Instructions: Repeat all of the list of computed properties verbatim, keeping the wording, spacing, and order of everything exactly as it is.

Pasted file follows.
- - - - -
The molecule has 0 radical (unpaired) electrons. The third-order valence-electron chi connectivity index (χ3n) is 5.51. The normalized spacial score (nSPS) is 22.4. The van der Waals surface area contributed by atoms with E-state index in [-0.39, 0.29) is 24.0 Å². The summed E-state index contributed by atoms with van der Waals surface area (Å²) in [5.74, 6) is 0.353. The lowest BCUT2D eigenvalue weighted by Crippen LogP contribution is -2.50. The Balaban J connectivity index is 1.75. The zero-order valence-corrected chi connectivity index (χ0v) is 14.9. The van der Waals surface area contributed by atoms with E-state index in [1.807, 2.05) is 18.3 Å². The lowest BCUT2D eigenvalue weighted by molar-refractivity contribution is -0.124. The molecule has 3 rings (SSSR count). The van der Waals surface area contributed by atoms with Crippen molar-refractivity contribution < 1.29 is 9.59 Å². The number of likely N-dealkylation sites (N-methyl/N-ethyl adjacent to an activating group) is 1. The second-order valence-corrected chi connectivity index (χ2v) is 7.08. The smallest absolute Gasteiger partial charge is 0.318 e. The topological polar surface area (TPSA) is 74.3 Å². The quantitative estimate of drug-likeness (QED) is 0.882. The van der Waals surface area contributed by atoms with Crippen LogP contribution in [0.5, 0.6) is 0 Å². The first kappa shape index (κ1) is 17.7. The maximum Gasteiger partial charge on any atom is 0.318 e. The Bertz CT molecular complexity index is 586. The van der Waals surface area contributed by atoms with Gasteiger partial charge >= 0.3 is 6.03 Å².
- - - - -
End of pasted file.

The molecule has 0 radical (unpaired) electrons. The third-order valence-electron chi connectivity index (χ3n) is 5.51. The normalized spacial score (nSPS) is 22.4. The van der Waals surface area contributed by atoms with E-state index in [-0.39, 0.29) is 24.0 Å². The summed E-state index contributed by atoms with van der Waals surface area (Å²) in [5.74, 6) is 0.353. The lowest BCUT2D eigenvalue weighted by Crippen LogP contribution is -2.50. The Balaban J connectivity index is 1.75. The zero-order valence-corrected chi connectivity index (χ0v) is 14.9. The van der Waals surface area contributed by atoms with E-state index in [1.807, 2.05) is 18.3 Å². The lowest BCUT2D eigenvalue weighted by molar-refractivity contribution is -0.124. The molecule has 3 rings (SSSR count). The van der Waals surface area contributed by atoms with Crippen molar-refractivity contribution < 1.29 is 9.59 Å². The number of likely N-dealkylation sites (N-methyl/N-ethyl adjacent to an activating group) is 1. The second-order valence-corrected chi connectivity index (χ2v) is 7.08. The smallest absolute Gasteiger partial charge is 0.318 e. The topological polar surface area (TPSA) is 74.3 Å². The quantitative estimate of drug-likeness (QED) is 0.882. The van der Waals surface area contributed by atoms with Crippen LogP contribution in [0.5, 0.6) is 0 Å². The first kappa shape index (κ1) is 17.7. The maximum Gasteiger partial charge on any atom is 0.318 e. The Bertz CT molecular complexity index is 586. The van der Waals surface area contributed by atoms with Gasteiger partial charge >= 0.3 is 6.03 Å².